Certain types of waivers such as relief for long-term permanent residents under section 212(c) do not require that the permanent resident have relatives in the U.S. although the presence of such relatives is definitely a positive factor.
 

SUSPENSION OF DEPORTATION

A deportable individual may apply for permanent residence through suspension of deportation if he is able to fulfill the following 3 conditions:
1. Have been continuously physically present in the U.S. for at least seven years. Absences which are “brief, casual and innocent” do not interrupt the continuity of the alien’s physical presence
2. Must be a person of good moral character
3. An extreme hardship upon the alien, or his spouse, children or parents who are citizens or residents of the United States if the individual was forced to leave the country.

ADJUSTMENT OF STATUS

 A deportable alien who is the parent, spouse, widow or child of a U.S. citizen may be eligible to apply to the Judge to adjust his status (using Form I-485) to that of a lawful permanent resident. Also qualified to apply for adjustment of status under section 245i of the law are many Persons whose priority dates for permanent residence are “current” and who had a labor certification or visa petition submitted on their (or their parents) behalf on or before April 30, 2001.
Persons who obtained conditional permanent residence based upon their marriage, or the marriage of their parent, to a U.S. citizen may have their legal status terminated by the USCIS if they fail to meet certain requirements. However, once USCIS places them under deportation proceedings, they may renew their applications for adjustment of status to permanent residence before an Immigration Judge.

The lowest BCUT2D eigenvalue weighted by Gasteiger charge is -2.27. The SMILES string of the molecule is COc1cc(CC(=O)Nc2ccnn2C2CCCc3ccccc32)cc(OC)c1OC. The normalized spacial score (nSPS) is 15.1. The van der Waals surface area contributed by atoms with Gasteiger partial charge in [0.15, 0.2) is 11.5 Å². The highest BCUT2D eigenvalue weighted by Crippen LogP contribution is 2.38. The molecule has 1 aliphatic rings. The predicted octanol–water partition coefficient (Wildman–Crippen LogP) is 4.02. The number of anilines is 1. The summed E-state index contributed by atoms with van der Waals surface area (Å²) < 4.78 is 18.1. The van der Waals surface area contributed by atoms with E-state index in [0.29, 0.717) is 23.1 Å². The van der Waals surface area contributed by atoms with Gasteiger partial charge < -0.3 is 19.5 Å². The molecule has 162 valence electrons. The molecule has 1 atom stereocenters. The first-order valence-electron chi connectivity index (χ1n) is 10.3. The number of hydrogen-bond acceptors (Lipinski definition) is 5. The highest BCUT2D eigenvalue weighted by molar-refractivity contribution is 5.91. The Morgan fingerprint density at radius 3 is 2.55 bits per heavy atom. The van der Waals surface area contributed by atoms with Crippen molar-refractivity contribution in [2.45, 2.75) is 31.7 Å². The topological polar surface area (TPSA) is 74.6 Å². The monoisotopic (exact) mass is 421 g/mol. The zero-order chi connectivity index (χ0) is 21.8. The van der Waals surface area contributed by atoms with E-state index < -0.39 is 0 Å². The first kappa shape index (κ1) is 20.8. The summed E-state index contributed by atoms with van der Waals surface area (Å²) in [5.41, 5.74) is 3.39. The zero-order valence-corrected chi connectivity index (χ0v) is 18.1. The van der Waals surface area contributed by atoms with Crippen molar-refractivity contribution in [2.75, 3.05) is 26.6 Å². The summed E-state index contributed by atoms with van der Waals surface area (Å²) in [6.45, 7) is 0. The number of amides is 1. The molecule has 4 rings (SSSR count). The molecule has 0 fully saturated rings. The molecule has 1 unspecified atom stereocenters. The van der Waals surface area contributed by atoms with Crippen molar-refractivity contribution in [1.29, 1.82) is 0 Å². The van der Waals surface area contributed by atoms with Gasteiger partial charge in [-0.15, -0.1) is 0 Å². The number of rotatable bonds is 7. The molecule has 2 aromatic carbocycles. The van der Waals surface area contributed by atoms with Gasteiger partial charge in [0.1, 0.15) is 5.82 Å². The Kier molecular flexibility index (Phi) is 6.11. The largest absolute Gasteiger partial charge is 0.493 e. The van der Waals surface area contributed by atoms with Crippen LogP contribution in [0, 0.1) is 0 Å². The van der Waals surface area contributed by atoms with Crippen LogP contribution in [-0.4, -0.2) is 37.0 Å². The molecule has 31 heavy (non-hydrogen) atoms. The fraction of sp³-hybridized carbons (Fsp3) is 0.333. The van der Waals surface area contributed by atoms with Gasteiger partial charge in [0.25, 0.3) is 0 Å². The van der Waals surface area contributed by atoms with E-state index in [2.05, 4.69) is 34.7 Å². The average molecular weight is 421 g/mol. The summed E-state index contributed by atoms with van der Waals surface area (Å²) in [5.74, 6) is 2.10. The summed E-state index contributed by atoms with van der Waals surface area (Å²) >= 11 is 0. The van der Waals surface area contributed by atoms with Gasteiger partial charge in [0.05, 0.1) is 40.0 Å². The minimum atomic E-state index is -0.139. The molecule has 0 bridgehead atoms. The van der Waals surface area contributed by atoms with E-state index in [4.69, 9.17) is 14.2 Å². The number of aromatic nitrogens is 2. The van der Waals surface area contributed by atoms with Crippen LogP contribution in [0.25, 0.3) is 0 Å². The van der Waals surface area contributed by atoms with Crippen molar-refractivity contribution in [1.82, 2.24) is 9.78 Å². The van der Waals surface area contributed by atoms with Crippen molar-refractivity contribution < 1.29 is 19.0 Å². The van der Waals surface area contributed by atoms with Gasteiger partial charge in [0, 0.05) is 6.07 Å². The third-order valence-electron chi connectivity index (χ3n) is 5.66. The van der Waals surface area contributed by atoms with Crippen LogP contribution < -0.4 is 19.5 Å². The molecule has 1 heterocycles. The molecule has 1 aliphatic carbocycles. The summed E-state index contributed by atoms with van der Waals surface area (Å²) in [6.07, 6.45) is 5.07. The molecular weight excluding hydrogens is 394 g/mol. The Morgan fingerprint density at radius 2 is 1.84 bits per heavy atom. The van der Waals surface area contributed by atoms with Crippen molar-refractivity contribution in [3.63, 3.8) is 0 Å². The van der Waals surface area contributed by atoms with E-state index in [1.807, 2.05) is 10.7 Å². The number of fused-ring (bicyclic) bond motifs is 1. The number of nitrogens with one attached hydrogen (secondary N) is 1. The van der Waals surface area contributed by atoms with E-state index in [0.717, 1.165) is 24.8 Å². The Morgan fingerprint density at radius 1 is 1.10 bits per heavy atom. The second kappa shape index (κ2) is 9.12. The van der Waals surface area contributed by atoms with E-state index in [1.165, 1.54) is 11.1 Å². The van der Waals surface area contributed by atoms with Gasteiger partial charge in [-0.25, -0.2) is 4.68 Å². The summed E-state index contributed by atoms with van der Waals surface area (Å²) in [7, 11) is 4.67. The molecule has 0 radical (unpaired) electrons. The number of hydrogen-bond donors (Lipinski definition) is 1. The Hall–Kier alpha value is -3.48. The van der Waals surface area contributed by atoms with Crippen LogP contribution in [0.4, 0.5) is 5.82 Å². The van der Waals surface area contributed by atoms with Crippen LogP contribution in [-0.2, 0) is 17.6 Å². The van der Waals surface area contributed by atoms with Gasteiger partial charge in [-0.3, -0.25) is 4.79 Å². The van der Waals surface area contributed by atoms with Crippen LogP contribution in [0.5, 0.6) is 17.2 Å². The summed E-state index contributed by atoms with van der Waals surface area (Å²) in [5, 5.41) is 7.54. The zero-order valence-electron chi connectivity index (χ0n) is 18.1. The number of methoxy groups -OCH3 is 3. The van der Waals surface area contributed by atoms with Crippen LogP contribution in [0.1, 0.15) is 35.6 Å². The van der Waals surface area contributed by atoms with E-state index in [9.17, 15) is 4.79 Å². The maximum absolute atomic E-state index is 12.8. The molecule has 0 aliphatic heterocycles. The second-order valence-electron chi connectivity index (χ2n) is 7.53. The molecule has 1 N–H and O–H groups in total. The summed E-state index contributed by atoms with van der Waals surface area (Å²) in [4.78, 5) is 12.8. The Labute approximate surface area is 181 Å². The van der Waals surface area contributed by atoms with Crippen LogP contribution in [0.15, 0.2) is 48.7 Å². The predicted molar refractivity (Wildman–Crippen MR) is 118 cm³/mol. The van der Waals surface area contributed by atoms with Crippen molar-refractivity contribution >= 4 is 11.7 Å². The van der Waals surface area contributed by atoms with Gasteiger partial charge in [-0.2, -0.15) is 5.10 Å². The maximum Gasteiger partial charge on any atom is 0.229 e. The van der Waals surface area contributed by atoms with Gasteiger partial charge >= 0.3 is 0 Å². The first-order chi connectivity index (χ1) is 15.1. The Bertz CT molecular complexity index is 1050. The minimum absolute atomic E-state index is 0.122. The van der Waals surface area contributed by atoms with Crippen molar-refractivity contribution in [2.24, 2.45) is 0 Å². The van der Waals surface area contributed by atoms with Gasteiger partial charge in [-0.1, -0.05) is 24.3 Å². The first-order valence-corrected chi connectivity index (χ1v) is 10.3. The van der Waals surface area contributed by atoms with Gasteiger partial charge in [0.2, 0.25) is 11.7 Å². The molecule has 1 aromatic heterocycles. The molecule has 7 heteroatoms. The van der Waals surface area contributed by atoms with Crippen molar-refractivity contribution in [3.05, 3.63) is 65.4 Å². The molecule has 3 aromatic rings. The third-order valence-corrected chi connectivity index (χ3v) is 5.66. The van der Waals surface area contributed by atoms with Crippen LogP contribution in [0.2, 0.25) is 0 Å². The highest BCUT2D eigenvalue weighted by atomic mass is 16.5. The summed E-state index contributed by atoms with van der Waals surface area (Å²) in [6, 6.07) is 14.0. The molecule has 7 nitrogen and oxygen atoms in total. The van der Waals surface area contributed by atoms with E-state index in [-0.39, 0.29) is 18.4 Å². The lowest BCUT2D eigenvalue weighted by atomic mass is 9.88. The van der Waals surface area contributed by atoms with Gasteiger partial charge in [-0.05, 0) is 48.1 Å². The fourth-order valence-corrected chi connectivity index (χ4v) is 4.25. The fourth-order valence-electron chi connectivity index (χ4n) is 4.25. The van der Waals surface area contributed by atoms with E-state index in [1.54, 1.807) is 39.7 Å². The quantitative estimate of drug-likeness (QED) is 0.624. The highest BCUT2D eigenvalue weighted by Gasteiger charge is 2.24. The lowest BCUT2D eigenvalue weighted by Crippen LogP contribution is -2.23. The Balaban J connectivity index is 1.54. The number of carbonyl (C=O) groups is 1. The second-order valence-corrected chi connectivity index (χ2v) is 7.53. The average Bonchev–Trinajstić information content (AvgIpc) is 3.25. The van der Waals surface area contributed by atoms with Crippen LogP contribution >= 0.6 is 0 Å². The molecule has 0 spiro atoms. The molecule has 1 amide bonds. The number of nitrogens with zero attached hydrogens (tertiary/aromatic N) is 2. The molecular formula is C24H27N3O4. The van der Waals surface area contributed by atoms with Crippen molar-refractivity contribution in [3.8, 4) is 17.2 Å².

LEGALIZATION AND REGISTRY

Once an illegal alien has been found qualified for legalization or “amnesty” by the USCIS, the deportation hearing will typically be closed since the alien will have attained the legal right to remain in the United States.
Registry is another means of attaining lawful permanent residence in the United States. It is available to persons who have resided continuously in the U.S. since prior to January 1, 1972, who are of good moral character, who are not deportable based on certain aggravated grounds, and who are not ineligible to naturalize.
 

VOLUNTARY DEPARTURE

Finally, if there is no other relief from deportation, most persons are eligible for, and should apply for, voluntary departure from the United States. This avoids both the stigma and the legal impediments to return to the United States imposed by deportation.
Voluntary departure is available to persons who are not deportable on aggravated grounds, who have the means to pay for their departure from the U.S., who agree to depart within a period of time granted by the Immigration Judge, and who can establish good moral character during the previous five-year period.
All forms of relief from deportation, except withholding of deportation, may be granted at the discretion of an Immigration Judge. Final orders of an Immigration Judge may be appealed to the Board of Immigration Appeals, and in certain cases to the appropriate U.S. Court of Appeals.

Are you ready to get started on your immigration case?

We hope that this page helps you understand your rights. When you secure the representation of the Law Office of Elena Vlady, you can be confident that you will receive the zealous defense that you deserve throughout your immigration proceedings. The legal team will prepare and present all supporting documents in order to help your case. Additionally, Elena Vlady will address each of your concerns and answer each of your questions every step of the way.